White was skeptical about Connolly’s assertion that the decline of the market was due to Bush and the rise because of Obama. He said policies by both presidents helped lift the recession: Bush pushed through the Troubled Asset Relief Program in October 2008 that eased credit by allowing the U.S. Treasury to buy up to $700 billion in mortgage backed securities from financial institutions; Obama proposed the stimulus, which helped save and create jobs.
"There was a set of actions started by Bush and continued by Obama that were, in my general opinion, the right actions," White said.
Michael Jones, chief investment officer with Riverfront Investment Group of Richmond, linked the upswing to actions by the Federal Reserve System and not presidential policies.
White said the two indexes Connolly’s office used -- the blue-chip Dow and the tech-heavy Nasdaq -- are not the best measures of overall stock market performance. He suggested we look at two gauges that track a broader array of companies.
So we turned to Standard & Poor’s 500 Index, which measures 500 stocks representing a wide swath of the U.S. economy. The S&P 500 opened at 849.64 on Inauguration Day. It closed at 1,351.77 on the day of Connolly’s statement. That’s a 59.1 percent increase.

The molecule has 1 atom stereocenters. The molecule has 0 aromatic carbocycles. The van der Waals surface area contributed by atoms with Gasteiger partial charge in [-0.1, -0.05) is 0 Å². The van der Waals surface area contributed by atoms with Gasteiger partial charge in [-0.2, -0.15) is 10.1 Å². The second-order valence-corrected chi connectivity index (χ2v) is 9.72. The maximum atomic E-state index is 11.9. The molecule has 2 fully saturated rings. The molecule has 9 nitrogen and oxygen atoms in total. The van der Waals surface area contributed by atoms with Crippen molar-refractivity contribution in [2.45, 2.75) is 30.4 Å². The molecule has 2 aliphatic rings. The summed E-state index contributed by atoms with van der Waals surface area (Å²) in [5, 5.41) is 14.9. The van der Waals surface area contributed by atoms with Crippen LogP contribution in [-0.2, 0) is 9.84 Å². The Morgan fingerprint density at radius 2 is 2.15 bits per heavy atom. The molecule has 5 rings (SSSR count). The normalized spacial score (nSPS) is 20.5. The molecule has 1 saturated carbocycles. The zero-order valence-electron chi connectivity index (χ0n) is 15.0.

We also looked at the Wilshire 5000, which measures more than 6,500 stocks of all types. The index averaged 8,603.17 during the week on Inauguration Day and closed at 14,290.97 on the day of Connolly’s statement. That’s a 66.1 percent increase.
We should note that both these indexes have doubled since early March 2009, when the stock market bottomed out.
One last note: As of March 8, the stock market had not changed much since Feb. 13, when Connolly made his statement. None of the closing figures we give for that date has varied by more than 1 percent.
Connolly said the stock market has doubled since Obama "was sworn into office."
Connolly based his statement on the Dow. But to make his math work, the congressman omitted a 28 percent drop in the Dow that occurred during the first seven weeks of Obama’s presidency, attributing that to the Bush administration. Connolly advantageously begins counting for Obama when the Dow, in early March 2009, sank to its lowest level in almost 12 years.
We wouldn’t quibble if the congressmen had said the market has doubled during Obama’s term -- every index we examined shows it has done just that since March 2009. But Connolly’s statement demands a count from Day 1 of Obama’s administration and when start there,
a different picture emerges.
The Dow rose 55.5 percent from Inauguration Day to the day of Connolly’s statement. Two broad indexes tell a similar story: the S&P 500 went up 59.1 percent and the Wilshire 5000 increased by 66.1 percent. It’s debatable how much of the improvement can be pinpointed to the president’s policies.
So Connolly’s claim has a foundation that is cracked by the weight of exaggeration and cherry-picked data. We rate it Mostly False.